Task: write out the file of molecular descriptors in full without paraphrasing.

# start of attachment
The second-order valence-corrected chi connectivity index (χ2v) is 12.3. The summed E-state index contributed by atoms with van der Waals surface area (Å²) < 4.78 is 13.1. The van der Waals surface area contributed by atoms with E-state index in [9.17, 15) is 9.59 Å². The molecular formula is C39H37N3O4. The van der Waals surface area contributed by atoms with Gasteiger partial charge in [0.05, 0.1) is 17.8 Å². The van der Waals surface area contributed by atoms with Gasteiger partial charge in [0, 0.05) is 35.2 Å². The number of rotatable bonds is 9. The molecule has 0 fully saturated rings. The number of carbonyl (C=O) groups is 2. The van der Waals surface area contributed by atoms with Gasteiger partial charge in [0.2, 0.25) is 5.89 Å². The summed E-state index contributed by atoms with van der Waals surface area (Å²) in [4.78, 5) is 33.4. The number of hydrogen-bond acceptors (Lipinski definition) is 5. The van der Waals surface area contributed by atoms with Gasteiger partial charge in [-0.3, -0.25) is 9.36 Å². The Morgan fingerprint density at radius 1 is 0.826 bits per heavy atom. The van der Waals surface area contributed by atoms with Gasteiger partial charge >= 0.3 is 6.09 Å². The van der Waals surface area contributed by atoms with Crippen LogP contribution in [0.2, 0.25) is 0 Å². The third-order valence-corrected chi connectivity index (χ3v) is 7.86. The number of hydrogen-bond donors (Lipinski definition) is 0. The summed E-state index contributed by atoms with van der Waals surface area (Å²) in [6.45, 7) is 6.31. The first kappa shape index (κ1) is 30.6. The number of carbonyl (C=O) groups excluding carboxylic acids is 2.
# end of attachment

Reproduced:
The second-order valence-corrected chi connectivity index (χ2v) is 12.3. The summed E-state index contributed by atoms with van der Waals surface area (Å²) < 4.78 is 13.1. The van der Waals surface area contributed by atoms with E-state index in [9.17, 15) is 9.59 Å². The molecular formula is C39H37N3O4. The van der Waals surface area contributed by atoms with Gasteiger partial charge in [0.05, 0.1) is 17.8 Å². The van der Waals surface area contributed by atoms with Gasteiger partial charge in [0, 0.05) is 35.2 Å². The number of rotatable bonds is 9. The molecule has 0 fully saturated rings. The number of carbonyl (C=O) groups is 2. The van der Waals surface area contributed by atoms with Gasteiger partial charge in [0.2, 0.25) is 5.89 Å². The summed E-state index contributed by atoms with van der Waals surface area (Å²) in [4.78, 5) is 33.4. The number of hydrogen-bond acceptors (Lipinski definition) is 5. The van der Waals surface area contributed by atoms with Gasteiger partial charge in [-0.3, -0.25) is 9.36 Å². The Morgan fingerprint density at radius 1 is 0.826 bits per heavy atom. The van der Waals surface area contributed by atoms with Gasteiger partial charge >= 0.3 is 6.09 Å². The van der Waals surface area contributed by atoms with Crippen LogP contribution in [0.2, 0.25) is 0 Å². The third-order valence-corrected chi connectivity index (χ3v) is 7.86. The number of hydrogen-bond donors (Lipinski definition) is 0. The summed E-state index contributed by atoms with van der Waals surface area (Å²) in [6.45, 7) is 6.31. The first kappa shape index (κ1) is 30.6. The number of carbonyl (C=O) groups excluding carboxylic acids is 2.